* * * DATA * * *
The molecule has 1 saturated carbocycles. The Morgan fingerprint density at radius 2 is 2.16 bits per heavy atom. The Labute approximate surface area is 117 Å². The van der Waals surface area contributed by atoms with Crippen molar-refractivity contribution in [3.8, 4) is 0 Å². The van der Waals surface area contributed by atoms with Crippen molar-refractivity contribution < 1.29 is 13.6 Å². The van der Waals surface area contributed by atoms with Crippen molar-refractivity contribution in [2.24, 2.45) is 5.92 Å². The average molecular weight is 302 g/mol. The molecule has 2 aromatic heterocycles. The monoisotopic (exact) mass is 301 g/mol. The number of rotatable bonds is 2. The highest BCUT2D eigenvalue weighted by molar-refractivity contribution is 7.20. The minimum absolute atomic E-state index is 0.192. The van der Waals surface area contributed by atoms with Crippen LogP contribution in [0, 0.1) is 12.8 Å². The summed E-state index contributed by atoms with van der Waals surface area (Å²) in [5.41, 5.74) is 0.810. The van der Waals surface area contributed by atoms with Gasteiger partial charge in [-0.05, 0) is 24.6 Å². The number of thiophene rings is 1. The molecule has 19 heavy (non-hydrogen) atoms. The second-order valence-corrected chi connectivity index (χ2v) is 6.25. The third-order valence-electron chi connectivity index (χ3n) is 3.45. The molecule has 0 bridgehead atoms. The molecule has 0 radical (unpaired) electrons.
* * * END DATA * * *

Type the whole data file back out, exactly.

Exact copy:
The molecule has 1 saturated carbocycles. The Morgan fingerprint density at radius 2 is 2.16 bits per heavy atom. The Labute approximate surface area is 117 Å². The van der Waals surface area contributed by atoms with Crippen molar-refractivity contribution in [3.8, 4) is 0 Å². The van der Waals surface area contributed by atoms with Crippen molar-refractivity contribution < 1.29 is 13.6 Å². The van der Waals surface area contributed by atoms with Crippen molar-refractivity contribution in [2.24, 2.45) is 5.92 Å². The average molecular weight is 302 g/mol. The molecule has 2 aromatic heterocycles. The monoisotopic (exact) mass is 301 g/mol. The number of rotatable bonds is 2. The highest BCUT2D eigenvalue weighted by molar-refractivity contribution is 7.20. The minimum absolute atomic E-state index is 0.192. The van der Waals surface area contributed by atoms with Crippen LogP contribution in [0, 0.1) is 12.8 Å². The summed E-state index contributed by atoms with van der Waals surface area (Å²) in [5.41, 5.74) is 0.810. The van der Waals surface area contributed by atoms with Gasteiger partial charge in [-0.05, 0) is 24.6 Å². The number of thiophene rings is 1. The molecule has 19 heavy (non-hydrogen) atoms. The second-order valence-corrected chi connectivity index (χ2v) is 6.25. The third-order valence-electron chi connectivity index (χ3n) is 3.45. The molecule has 0 bridgehead atoms. The molecule has 0 radical (unpaired) electrons.